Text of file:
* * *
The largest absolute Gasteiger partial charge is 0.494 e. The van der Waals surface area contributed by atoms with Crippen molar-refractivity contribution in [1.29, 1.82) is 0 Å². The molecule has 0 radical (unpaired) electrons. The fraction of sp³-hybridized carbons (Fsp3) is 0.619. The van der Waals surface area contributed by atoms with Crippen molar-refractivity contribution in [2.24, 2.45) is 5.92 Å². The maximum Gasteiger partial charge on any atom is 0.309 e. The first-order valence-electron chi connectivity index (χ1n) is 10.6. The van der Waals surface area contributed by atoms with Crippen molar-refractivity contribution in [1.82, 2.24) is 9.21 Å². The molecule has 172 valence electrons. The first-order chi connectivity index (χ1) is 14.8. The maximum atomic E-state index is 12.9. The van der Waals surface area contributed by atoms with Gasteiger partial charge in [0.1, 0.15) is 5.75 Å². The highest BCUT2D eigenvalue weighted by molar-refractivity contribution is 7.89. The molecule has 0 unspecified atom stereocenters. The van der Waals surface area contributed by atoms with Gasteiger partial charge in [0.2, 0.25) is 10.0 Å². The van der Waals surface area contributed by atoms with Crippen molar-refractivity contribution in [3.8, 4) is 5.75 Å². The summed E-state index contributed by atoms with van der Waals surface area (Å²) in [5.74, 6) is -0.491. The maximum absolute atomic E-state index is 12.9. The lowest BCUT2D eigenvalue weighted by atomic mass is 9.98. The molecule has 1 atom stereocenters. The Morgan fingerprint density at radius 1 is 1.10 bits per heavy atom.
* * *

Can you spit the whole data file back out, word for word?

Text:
The largest absolute Gasteiger partial charge is 0.494 e. The van der Waals surface area contributed by atoms with Crippen molar-refractivity contribution in [1.29, 1.82) is 0 Å². The molecule has 0 radical (unpaired) electrons. The fraction of sp³-hybridized carbons (Fsp3) is 0.619. The van der Waals surface area contributed by atoms with Crippen molar-refractivity contribution in [2.24, 2.45) is 5.92 Å². The maximum Gasteiger partial charge on any atom is 0.309 e. The first-order valence-electron chi connectivity index (χ1n) is 10.6. The van der Waals surface area contributed by atoms with Crippen molar-refractivity contribution in [1.82, 2.24) is 9.21 Å². The molecule has 172 valence electrons. The first-order chi connectivity index (χ1) is 14.8. The maximum atomic E-state index is 12.9. The van der Waals surface area contributed by atoms with Gasteiger partial charge in [0.1, 0.15) is 5.75 Å². The highest BCUT2D eigenvalue weighted by molar-refractivity contribution is 7.89. The molecule has 0 unspecified atom stereocenters. The van der Waals surface area contributed by atoms with Gasteiger partial charge in [0.2, 0.25) is 10.0 Å². The van der Waals surface area contributed by atoms with Crippen molar-refractivity contribution in [3.8, 4) is 5.75 Å². The summed E-state index contributed by atoms with van der Waals surface area (Å²) in [5.74, 6) is -0.491. The maximum absolute atomic E-state index is 12.9. The lowest BCUT2D eigenvalue weighted by atomic mass is 9.98. The molecule has 1 atom stereocenters. The Morgan fingerprint density at radius 1 is 1.10 bits per heavy atom.